Praise God for your happy heart, your happy disposition. At 50, you have two distinguishable characteristics. One, you have a loving heart, so loving that you have too much love to give. Two, because of experiences, you handle rejections well. You had them coming when you were younger. Life trained you well when it denied you even the most basic thing any human being should have. You never complained. What you didn’t have made you stronger. What you didn’t have made you more resolute to persevere in life. God heard your pleas. And what you have now is more than what you prayed for.

You’re a goal digger, a blessing hunter. The next 50 years of your existence, if God wills it, will revolve around hunting for blessings for others. You learned to give even when you did not have much — because your parents told you so. It is always in your heart to hunt for blessings, big and small.

Take care of your heart. It’s been broken many times. The hardest part was when your father passed away in 2010. It broke you because you could still offer him much more comfort in life — to return the favor for the countless hardships of the first man who ever loved you. How you wailed inside when he died in your arms. “Thank you, Pang! Thank you!” you clapped and cried as his burnt farmer’s skin turned a luminous pale white. Not even the Mickey Mouse design of the sheet of his ICU bed could console you from your grief.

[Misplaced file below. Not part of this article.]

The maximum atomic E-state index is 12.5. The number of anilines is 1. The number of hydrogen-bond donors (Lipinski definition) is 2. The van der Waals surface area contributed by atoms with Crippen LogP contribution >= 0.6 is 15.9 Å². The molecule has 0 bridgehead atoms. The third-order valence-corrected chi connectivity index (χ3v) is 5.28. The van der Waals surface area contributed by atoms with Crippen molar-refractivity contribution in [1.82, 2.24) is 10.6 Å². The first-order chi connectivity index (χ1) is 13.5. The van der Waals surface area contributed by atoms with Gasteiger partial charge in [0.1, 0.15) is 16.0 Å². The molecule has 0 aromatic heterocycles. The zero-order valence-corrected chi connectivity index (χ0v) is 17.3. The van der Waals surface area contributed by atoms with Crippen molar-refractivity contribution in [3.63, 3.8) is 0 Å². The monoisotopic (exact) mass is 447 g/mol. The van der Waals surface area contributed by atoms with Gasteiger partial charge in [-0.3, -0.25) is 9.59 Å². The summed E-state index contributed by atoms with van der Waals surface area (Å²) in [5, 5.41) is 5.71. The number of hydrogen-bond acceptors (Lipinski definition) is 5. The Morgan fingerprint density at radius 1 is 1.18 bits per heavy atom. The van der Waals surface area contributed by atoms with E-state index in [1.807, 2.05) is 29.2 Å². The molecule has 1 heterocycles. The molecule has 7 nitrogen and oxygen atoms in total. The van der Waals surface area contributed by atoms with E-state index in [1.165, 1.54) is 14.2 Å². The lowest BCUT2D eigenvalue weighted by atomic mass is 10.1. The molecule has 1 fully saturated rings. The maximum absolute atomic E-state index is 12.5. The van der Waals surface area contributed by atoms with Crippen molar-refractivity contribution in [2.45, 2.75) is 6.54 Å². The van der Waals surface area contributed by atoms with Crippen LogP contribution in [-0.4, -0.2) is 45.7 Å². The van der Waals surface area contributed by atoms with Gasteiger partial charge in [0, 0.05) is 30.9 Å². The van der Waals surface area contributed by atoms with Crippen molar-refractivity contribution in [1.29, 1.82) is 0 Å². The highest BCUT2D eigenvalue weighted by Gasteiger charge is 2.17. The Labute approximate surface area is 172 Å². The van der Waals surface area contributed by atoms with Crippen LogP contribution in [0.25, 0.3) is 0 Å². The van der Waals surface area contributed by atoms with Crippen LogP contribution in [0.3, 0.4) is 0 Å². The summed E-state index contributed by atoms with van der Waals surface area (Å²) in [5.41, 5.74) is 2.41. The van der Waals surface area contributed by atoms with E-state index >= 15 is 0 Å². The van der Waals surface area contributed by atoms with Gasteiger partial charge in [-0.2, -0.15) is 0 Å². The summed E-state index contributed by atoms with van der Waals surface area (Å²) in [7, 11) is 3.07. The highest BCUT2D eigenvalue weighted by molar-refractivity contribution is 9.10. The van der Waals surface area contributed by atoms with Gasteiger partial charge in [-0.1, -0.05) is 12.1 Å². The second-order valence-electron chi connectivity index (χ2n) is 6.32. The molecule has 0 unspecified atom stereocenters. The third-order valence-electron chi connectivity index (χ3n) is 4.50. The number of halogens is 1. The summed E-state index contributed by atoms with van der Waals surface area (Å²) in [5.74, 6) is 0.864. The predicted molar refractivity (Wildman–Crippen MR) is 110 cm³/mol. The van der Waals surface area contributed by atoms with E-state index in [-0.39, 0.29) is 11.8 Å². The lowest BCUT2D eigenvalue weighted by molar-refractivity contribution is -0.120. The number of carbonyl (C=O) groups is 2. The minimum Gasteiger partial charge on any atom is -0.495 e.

Keep your promises. You promised your father on his death bed that you would take care of your mother, of your family. You have kept your promise. The love you give them is the love they give you back. There will be days of hardship still. But you know too well how to tighten the belt. And in your spirit that is the home of your dreams, there is always a geyser of opportunities to still better your life.

You will still check the breathing of your mother in the dead of the night. Gingerly you will enter her room while she is sound asleep. You will leave her room with the happy thought that you have kept your promise to your father that you would take care of her when he’s gone. A promise kept is the kindness of the heart.

You’re not a saint. But keep on believing that kindness is its own currency, its own reward. At times, the world was bereft of kindness when you were growing up. But still you did not fall into the pit of becoming unkind. You will still believe in other people’s dreams. You will still support others in their march towards their own spot under the sun. You will still believe that they will shine — the rays of their future success is your prize.

You will still give dignity to your promises. Because you know in your heart that a promise has its own life. You will be like your father; he did not promise his wife the moon and the stars yet he remained to be the sun in the family’s universe. You will be like your mother; she is strong, an enabler of dreams and the promises that await dreaming.

I cannot promise you that you will not experience falling apart again but I am certain that you will always survive. I will always love the survivor in you.

I love you.

DREAM